Kung Fu Wonder Child

Ever since I read the short and extremely favorable review in Asian Cult Cinema a few years ago I have been dying to see this film. Fantasy films with female fighters, hopping vampires, sorcery, ghosts, zombies and flying just sounded like my kind of film – especially one with a very young Yukari Oshima in it. It is not an easy film to locate – this is actually a Taiwanese production and that tends to make films more difficult to find – but finally with the help of a friend I was able to see it.

I must admit to being a bit disappointed – perhaps my expectations were too high – but it is not nearly the deliriously over the top film that I had been hoping for, but it was still an enjoyable low budget fantasy romp full of good deeds and evil intentions. There are in fact hopping vampires and zombies and ghosts and much flying about – but with a budget too low to give them much justice.

Much of the film is actually comedic in nature – full of magic pranks and tacky humor (dog urinating on unconscious man/vampire falling face first into a cow pie sort of thing) – than an action fantasy. After a slow build-up the last thirty minutes finally gets fairly serious and there is some fun action towards the end.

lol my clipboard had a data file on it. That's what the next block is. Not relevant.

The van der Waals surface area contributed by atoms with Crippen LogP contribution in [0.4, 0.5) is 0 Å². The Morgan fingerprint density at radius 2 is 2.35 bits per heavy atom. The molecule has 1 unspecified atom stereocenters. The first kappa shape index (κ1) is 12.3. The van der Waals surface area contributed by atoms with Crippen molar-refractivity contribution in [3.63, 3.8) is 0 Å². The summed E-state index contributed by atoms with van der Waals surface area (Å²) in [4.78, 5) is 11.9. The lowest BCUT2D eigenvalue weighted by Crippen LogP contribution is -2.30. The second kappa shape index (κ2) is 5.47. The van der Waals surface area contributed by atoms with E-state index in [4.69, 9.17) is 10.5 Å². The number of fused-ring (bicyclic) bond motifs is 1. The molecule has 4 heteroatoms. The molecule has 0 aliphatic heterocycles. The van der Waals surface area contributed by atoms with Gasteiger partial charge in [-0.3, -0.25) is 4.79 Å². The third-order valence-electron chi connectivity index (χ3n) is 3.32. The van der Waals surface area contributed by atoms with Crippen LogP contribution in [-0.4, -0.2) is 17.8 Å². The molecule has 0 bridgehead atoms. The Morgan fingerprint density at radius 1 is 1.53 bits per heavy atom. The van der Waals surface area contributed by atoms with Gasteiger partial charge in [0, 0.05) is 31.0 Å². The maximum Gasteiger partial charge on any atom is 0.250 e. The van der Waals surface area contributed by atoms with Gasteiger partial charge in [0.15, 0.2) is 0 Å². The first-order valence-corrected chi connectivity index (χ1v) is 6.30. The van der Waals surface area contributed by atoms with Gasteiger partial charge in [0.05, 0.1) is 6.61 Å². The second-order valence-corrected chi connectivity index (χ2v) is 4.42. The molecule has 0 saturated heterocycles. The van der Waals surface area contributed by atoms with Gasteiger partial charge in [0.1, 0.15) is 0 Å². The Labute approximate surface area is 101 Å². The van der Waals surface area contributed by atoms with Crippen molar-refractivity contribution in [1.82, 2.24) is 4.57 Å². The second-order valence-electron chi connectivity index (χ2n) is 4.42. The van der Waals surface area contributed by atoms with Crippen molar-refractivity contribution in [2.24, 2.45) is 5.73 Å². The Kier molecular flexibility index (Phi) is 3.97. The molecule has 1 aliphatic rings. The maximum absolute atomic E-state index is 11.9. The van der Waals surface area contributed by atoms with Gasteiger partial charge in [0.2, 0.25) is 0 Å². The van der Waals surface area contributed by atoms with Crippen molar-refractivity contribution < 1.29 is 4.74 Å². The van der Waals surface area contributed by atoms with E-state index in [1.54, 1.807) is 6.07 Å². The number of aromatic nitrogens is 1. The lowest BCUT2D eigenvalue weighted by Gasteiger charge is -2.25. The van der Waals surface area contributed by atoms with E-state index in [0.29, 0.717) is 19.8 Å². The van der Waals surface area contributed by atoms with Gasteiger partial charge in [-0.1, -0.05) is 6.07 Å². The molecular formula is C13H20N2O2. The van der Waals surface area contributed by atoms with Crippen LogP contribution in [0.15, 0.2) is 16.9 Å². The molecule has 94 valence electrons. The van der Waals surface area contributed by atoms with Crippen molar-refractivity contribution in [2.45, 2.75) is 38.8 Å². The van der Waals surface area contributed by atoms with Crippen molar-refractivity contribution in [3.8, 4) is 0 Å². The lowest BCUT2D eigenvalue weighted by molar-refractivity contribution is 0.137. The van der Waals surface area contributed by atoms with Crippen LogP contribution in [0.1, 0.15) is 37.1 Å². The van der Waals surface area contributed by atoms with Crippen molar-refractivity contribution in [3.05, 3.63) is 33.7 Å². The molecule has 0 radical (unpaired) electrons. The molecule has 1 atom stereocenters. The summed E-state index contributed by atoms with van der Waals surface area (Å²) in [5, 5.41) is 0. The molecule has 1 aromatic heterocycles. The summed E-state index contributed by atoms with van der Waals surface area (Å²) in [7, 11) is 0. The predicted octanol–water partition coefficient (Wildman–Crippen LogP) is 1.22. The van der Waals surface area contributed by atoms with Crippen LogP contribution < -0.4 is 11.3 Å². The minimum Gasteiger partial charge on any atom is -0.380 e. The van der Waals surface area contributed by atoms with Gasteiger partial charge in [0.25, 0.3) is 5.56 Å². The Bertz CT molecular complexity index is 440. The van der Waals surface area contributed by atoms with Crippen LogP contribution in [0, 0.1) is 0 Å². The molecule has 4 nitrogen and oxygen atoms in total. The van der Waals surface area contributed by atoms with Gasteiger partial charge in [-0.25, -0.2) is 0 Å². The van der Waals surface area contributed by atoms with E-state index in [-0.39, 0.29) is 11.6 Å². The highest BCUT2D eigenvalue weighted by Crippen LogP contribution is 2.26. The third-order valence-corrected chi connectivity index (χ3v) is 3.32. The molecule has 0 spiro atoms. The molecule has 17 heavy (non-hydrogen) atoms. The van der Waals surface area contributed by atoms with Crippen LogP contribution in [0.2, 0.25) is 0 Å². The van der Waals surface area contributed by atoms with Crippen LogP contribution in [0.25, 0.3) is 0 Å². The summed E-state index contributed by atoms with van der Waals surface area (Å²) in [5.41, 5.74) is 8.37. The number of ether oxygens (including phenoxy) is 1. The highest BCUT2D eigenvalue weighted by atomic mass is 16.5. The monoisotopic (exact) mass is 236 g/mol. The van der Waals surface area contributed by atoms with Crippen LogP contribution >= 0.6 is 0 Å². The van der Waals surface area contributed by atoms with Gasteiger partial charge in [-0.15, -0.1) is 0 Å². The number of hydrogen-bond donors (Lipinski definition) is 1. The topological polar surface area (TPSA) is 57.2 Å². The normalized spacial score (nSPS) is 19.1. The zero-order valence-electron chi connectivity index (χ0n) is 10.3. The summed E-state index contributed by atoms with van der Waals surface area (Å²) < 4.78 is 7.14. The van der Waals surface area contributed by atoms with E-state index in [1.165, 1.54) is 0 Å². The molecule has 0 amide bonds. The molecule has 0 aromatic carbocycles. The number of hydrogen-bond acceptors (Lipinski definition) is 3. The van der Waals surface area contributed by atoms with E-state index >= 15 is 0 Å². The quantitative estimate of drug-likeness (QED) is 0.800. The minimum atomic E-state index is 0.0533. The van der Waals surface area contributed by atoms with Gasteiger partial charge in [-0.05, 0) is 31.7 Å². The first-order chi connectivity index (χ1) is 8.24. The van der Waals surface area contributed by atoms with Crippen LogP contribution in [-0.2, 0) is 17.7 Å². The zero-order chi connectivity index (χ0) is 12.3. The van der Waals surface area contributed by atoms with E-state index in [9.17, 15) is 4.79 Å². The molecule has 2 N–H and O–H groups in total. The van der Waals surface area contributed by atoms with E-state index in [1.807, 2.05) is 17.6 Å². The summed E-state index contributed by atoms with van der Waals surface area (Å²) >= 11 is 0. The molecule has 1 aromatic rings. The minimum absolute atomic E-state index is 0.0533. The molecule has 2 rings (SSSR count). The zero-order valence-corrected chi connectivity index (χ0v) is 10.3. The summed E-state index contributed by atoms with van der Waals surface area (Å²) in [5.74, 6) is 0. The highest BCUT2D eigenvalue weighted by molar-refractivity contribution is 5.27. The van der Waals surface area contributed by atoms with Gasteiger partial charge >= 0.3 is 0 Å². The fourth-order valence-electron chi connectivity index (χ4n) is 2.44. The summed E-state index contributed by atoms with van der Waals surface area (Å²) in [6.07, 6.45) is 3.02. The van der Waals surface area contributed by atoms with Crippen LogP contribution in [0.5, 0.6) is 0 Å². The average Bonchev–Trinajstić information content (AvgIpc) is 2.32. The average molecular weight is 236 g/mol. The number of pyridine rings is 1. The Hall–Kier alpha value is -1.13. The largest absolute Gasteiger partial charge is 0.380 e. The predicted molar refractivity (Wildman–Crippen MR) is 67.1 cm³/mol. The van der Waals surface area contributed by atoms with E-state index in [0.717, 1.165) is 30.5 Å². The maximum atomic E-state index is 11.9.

A very petite Taiwanese actress by the name of Lin Hsiao Lan starred in a few of these Taiwanese fantasy films during the 1980’s (Magic of Spell being another) and she has some nice kung-fu moves – though much of the kung-fu in this film is augmented with wires. She and her grandfather work in a Taoist school and temple as a cook and his assistant. Lin works around the temple doing chores but spends most of her time with her two student friends using her knowledge of magic that she has picked up to play tricks on people. Unknown to her, there is a great evil lurking within the temple with plans to gain great powers. Fortunately, where evil resides so sometimes does good – and her grandfather turns out to be much more than a cook.

Yukari enters the story all dressed in white and flowing locks and she is looking for her sister and grandfather who have been kidnapped by the evil one and stuffed in a jar. Yukari, Lin and the grandfather all team up to try and save her family and defeat the evil before he is too strong. Magic spells and kung-fu are utilized to fight the evil one and his servants – red headed twins and a blue zombie with green hair.
Though the film didn’t really meet my expectations, it is a nice example of the low budget comedy/fantasy films that were being made around that time. It is also great of course to see Yukari in one of her earliest roles – a few years before becoming a star in Angel. She looks great, has some nice scenes (though she is clearly not the focus of the film) and it’s great to see her in a non-Girls with Guns flick.

My rating for this film: 6.5